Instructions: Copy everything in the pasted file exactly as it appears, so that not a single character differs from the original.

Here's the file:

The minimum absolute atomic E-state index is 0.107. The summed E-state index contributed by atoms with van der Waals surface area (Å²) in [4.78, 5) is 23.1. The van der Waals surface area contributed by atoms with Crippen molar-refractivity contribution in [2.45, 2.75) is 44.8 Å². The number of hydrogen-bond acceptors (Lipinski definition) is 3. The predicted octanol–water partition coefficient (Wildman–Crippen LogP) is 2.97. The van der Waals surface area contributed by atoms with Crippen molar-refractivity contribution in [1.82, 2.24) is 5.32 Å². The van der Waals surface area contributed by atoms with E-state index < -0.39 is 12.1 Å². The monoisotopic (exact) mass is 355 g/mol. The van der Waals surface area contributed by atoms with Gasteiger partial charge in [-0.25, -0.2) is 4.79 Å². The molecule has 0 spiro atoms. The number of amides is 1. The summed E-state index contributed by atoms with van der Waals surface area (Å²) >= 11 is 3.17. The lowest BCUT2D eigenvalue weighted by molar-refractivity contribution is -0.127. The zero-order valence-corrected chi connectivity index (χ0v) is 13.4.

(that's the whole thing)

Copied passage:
The minimum absolute atomic E-state index is 0.107. The summed E-state index contributed by atoms with van der Waals surface area (Å²) in [4.78, 5) is 23.1. The van der Waals surface area contributed by atoms with Crippen molar-refractivity contribution in [2.45, 2.75) is 44.8 Å². The number of hydrogen-bond acceptors (Lipinski definition) is 3. The predicted octanol–water partition coefficient (Wildman–Crippen LogP) is 2.97. The van der Waals surface area contributed by atoms with Crippen molar-refractivity contribution in [1.82, 2.24) is 5.32 Å². The van der Waals surface area contributed by atoms with E-state index < -0.39 is 12.1 Å². The monoisotopic (exact) mass is 355 g/mol. The van der Waals surface area contributed by atoms with Gasteiger partial charge in [-0.25, -0.2) is 4.79 Å². The molecule has 0 spiro atoms. The number of amides is 1. The summed E-state index contributed by atoms with van der Waals surface area (Å²) >= 11 is 3.17. The lowest BCUT2D eigenvalue weighted by molar-refractivity contribution is -0.127. The zero-order valence-corrected chi connectivity index (χ0v) is 13.4.